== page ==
Geysir was at its most active following these big earthquakes in the south, and it was apparently very active following the earthquake in 1630. Following these earthquakes, new hot springs emerged and others disappeared in the Geysir geothermal area.

There were other big earthquakes in 1789 and 1896 (we think that there were 5 big ones that year) which changed the geothermal area and the frequency of Geysir’s eruptions.

These big earthquakes are called Suðurlandsskjálftinn – the South-Iceland Quake, and they happen at an approximately 100-year-interval, the last one shaking South Iceland back in 2008 (6.3 on the Richter scale).

Geysir is very colourful as seen from the east side with beautiful peach and white geothermal colours

On the 17th of June 2000 (our National day), we had a big earthquake, and another one on the 21st of June, 6.5 on the Richter scale; and Geysir started erupting again on average 3 times a day for some period of time.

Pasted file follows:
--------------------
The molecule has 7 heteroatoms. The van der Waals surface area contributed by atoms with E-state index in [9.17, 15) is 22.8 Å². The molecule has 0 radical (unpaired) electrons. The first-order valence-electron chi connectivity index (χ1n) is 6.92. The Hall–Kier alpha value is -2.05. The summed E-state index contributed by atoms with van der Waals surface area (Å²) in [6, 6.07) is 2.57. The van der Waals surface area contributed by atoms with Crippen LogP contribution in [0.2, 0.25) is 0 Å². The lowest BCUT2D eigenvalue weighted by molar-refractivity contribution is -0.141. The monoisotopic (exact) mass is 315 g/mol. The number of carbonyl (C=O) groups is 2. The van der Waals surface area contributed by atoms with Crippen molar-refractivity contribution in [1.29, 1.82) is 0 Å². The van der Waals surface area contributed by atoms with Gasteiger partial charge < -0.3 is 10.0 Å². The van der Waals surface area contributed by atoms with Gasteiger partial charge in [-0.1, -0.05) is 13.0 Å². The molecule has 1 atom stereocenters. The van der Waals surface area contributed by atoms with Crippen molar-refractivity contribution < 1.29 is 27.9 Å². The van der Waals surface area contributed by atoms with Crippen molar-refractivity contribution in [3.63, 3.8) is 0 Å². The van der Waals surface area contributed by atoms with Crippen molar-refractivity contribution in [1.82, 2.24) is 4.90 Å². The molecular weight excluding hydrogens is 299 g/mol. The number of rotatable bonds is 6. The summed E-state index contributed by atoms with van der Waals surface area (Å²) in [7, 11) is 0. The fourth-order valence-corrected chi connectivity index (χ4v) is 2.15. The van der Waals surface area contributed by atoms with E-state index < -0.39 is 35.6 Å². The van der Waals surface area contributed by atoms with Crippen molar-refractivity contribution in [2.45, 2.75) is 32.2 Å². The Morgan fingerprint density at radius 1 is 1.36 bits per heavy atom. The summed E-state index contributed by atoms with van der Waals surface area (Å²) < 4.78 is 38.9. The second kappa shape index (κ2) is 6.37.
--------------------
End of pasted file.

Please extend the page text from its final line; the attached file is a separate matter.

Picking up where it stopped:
These earthquakes sometimes come in pairs and a pair of earthquakes shook South Iceland as well back in 1912.

We, who live in this part of Iceland, dread these Suðurlandsskjálfti earthquakes. When I was a kid we often passed by Mt. Ingólfsfjall and my grandparents and parents always used to mention that the big earthquake was due, scaring the living daylights out of me.

By Geysir

But it so happened that the epicentre of the 2008 earthquake was right beneath Mt. Ingólfsfjall.

When you pass this mountain in the south you will see big boulders which have rolled down the mountain hills during such earthquakes.